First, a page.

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Hartsfield-Jackson to reduce land for hotel, give rent discount


Hartsfield-Jackson International Airport will give a $500,000 annual discount on rent to the developers of a hotel next to the terminal, as a concession for reducing the amount of space for the hotel by a couple of acres.

The airport on Monday got Atlanta City Council approval for an amendment to its 50-year lease with Majestic Carter Atlanta Mixed Use LLC for the massive “Airport City” project to develop a 300-room InterContinental hotel. The hotel will be located steps away from the domestic terminal, a travel plaza, office space and additional hotels near the airport.

Airport officials have for years envisioned building a hotel next to the terminal that travelers could book when flights are canceled or use before flights, and that companies could book for meetings.

Other airports already have terminal hotels, including Chicago O’Hare and Dallas/Fort Worth, but Hartsfield-Jackson has lacked one. The Atlanta airport’s previous general manager, Miguel Southwell, first discussed the idea for a terminal hotel in 2014.

Developing land owned by Hartsfield-Jackson is also seen as a key way for the airport to generate more revenue, particularly as parking revenue is expected to decline amid increased use of Uber and Lyft and the advent of self-driving cars.

But Majestic Carter, a team that includes Carter, Majestic Realty Co. and GPM Investments LLC, is entitled to a credit of $500,000 per year for 10 years once the hotel is built and occupied. The lease also allows three years for the hotel to be built, with construction expected to start next year.

The credit would offset rent of 1.5 percent of gross revenue to the city. The hotel is expected to generate $50 million to $60 million in revenue in the first year, which would amount to $750,000 to $900,000 in rent before the credit is given.

Airport officials say they had to reduce the land allotted for the hotel from 10 acres to about 8.36 acres to allow room for changes to the west curb where shuttles and cabs currently pick up passengers. The airport is also working on plans in the same area to extend the Plane Train people-mover track underground to increase efficiency.

City attorney Jeremy Berry told the Atlanta City Council transportation committee that the reduction of space for the hotel increases the developer’s cost by more than $10 million because it no longer has enough room for surface parking and must build more costly underground parking.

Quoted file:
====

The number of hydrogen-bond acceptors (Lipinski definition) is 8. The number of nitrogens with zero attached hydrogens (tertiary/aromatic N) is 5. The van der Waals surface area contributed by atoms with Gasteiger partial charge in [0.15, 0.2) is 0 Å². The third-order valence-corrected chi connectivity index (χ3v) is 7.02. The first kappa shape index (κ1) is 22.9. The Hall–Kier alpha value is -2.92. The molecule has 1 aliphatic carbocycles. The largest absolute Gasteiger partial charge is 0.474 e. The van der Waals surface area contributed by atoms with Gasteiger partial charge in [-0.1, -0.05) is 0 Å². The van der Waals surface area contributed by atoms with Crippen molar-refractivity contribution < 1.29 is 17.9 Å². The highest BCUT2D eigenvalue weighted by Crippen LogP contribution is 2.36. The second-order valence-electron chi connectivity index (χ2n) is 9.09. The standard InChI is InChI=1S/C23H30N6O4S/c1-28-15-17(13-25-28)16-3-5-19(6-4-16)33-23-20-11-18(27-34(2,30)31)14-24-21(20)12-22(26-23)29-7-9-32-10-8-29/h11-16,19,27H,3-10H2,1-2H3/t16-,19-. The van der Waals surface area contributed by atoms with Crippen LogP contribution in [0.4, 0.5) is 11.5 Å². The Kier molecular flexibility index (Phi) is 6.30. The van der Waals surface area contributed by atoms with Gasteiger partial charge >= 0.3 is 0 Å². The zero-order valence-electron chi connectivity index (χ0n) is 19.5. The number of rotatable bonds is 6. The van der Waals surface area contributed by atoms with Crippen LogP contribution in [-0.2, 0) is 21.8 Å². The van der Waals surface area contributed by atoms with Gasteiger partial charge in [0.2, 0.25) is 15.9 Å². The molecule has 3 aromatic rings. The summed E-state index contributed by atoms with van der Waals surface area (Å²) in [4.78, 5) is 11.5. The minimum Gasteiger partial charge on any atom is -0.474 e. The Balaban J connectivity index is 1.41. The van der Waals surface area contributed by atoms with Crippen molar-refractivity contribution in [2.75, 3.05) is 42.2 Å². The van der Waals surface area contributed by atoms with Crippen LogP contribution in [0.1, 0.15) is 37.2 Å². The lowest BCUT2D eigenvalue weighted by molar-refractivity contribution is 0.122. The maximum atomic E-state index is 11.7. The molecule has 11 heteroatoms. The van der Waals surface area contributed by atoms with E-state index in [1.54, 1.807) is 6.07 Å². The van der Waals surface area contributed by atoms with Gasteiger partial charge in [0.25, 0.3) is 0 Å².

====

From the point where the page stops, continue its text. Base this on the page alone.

“The airport realized they needed some of this property that was originally going to be part of this project,” Berry said. The rent discount is designed “to make the developer whole for the project… for their increased costs.” The committee voted unanimously in favor of the lease amendment before it was approved by the full city council.

Officials had once hoped to build the hotel before Atlanta Mayor Kasim Reed’s term ends. They started the contracting process and selected Majestic Carter as the winning firm in 2015, for a project estimated at up to a $600 million investment by the firm. But the original lease wasn’t finalized and approved by Atlanta City Council until September 2016. Negotiations continued on the lease amendment to work out the remaining issues, and meanwhile the hotel project never broke ground.

With the lease amendment, Hartsfield-Jackson spokesman Andrew Gobeil said “we look forward to opening the doors of a world-class hotel worthy of the world’s busiest airport.”

Until the hotel is completed, the developers will pay land rent of 30 cents per square foot per year for the hotel tract, starting when the land is available for construction sometime early next year and increasing by 2 percent a year.

The lease allows two years for the travel plaza to be completed. The mixed-use development can be postponed for up to four years, while that tract is used as a staging and storage area for construction and construction equipment and materials.

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AJC Business reporter Kelly Yamanouchi keeps you updated on the latest news about Hartsfield-Jackson International Airport, Delta Air Lines and the airline industry in metro Atlanta and beyond. You'll find more on myAJC.com, including these stories:

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